The Anti-Counterfeiting Trade Agreement (ACTA) is a plurilateral agreement for the purpose of establishing international standards for intellectual property rights enforcement. The agreement aims to establish an international legal framework for targeting counterfeit goods, generic medicines and copyright infringement on the Internet, and would create a new governing body outside existing forums, such as the World Trade Organization, the World Intellectual Property Organization, or the United Nations.
The agreement was signed on 1 October 2011 by Australia, Canada, Japan, Morocco, New Zealand, Singapore, South Korea and the United States. In January 2012, the European Union and 22 of its member states signed as well, bringing the total number of signatories to 31. After ratification by 6 states, the convention will come into force.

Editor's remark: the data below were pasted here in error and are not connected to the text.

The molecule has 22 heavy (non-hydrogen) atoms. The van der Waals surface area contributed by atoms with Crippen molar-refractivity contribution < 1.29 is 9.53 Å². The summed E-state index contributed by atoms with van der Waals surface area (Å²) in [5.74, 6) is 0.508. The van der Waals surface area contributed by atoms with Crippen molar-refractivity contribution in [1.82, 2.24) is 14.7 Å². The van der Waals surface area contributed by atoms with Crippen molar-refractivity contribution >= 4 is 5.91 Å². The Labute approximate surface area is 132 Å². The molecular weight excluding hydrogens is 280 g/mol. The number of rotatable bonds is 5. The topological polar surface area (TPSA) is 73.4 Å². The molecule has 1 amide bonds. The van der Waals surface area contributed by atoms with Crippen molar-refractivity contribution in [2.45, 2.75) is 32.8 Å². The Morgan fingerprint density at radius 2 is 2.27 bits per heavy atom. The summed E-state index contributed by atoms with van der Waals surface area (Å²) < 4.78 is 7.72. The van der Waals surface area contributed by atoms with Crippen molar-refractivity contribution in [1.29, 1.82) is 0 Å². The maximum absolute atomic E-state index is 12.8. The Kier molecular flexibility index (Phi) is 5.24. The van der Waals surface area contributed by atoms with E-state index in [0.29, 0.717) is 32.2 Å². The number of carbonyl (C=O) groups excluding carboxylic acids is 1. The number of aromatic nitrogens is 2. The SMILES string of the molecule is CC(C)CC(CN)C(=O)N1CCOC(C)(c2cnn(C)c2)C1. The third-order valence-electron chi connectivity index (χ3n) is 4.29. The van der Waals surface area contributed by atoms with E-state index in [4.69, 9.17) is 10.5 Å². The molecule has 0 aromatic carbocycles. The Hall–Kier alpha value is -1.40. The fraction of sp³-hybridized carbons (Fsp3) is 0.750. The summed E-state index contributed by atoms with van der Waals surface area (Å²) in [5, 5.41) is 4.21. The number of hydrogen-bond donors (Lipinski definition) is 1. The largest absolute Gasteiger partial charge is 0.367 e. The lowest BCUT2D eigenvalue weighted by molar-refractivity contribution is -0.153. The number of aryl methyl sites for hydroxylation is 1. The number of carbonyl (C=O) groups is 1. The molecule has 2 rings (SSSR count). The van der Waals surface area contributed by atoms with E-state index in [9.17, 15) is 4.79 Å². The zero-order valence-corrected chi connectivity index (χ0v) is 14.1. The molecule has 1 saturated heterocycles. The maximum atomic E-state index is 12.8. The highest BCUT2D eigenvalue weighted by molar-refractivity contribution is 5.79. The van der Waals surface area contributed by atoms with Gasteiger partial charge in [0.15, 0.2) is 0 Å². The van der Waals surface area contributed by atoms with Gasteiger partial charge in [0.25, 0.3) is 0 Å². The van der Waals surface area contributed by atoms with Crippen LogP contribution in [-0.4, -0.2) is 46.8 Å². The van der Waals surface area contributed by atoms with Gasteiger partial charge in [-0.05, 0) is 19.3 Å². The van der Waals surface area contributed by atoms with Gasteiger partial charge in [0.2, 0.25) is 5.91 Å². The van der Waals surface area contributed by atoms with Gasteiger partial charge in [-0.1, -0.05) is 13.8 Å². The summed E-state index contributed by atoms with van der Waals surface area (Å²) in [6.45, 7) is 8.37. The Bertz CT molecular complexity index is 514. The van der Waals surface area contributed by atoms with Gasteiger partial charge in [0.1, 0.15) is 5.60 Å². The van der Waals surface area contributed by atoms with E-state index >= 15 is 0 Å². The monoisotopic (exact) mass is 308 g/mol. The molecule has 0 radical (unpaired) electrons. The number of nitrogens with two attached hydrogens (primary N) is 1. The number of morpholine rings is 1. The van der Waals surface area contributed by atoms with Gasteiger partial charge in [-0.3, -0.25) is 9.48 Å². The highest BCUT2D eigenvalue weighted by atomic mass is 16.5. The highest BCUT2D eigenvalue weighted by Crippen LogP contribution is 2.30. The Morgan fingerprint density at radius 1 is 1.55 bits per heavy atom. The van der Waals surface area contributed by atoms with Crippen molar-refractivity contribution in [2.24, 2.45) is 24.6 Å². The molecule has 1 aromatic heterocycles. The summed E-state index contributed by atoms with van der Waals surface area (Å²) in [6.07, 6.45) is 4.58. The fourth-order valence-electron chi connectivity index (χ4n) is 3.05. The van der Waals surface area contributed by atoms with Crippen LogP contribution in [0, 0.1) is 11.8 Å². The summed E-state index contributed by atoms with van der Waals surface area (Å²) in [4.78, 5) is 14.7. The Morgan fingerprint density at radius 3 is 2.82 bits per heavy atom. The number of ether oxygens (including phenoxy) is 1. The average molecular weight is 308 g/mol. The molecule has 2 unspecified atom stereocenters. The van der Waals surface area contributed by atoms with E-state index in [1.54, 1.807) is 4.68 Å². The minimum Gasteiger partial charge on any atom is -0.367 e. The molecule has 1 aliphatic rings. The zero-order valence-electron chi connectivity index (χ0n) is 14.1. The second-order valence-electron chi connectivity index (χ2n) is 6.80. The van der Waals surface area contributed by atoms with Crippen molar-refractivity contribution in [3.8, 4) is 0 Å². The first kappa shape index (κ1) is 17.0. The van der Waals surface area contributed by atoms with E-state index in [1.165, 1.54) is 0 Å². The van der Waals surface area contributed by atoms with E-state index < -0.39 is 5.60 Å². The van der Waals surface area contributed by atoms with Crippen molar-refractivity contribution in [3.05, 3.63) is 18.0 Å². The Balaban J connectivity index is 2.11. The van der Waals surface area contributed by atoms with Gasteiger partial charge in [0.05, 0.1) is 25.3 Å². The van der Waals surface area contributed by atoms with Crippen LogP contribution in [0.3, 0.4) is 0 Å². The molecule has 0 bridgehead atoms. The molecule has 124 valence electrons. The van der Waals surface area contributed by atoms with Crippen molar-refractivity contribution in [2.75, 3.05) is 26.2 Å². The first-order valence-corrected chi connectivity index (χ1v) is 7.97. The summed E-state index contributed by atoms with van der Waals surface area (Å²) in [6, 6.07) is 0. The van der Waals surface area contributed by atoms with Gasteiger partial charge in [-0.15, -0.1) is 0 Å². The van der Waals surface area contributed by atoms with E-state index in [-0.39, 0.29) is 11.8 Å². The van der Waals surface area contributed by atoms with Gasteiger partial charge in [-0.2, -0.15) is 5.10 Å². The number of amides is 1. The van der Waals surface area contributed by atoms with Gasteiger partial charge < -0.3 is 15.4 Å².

Supporters have described the agreement as a response to 'the increase in global trade of counterfeit goods and pirated copyright protected works'. Large copyright-right based organizations such as the MPAA and Pharmaceutical Research and Manufacturers of America were active in the treaty's development.
Opponents have lambasted it for its potentially adverse effects on fundamental civil and digital rights, including freedom of expression and communication privacy. Others, such as the Electronic Frontier Foundation, have derided the exclusion of civil society groups, developing countries and the general public from the agreement's negotiation process and have described it as policy laundering. The signature of the EU and many of its member states resulted in the resignation in protest of the European Parliament's appointed rapporteur (Kader Arif), as well as widespread protests across Poland.
Text available under CC-BY-SA licence.

3. Map of involved countries

Above and below images issued under CC-BY-SA licence.

4. La Quadrature du Net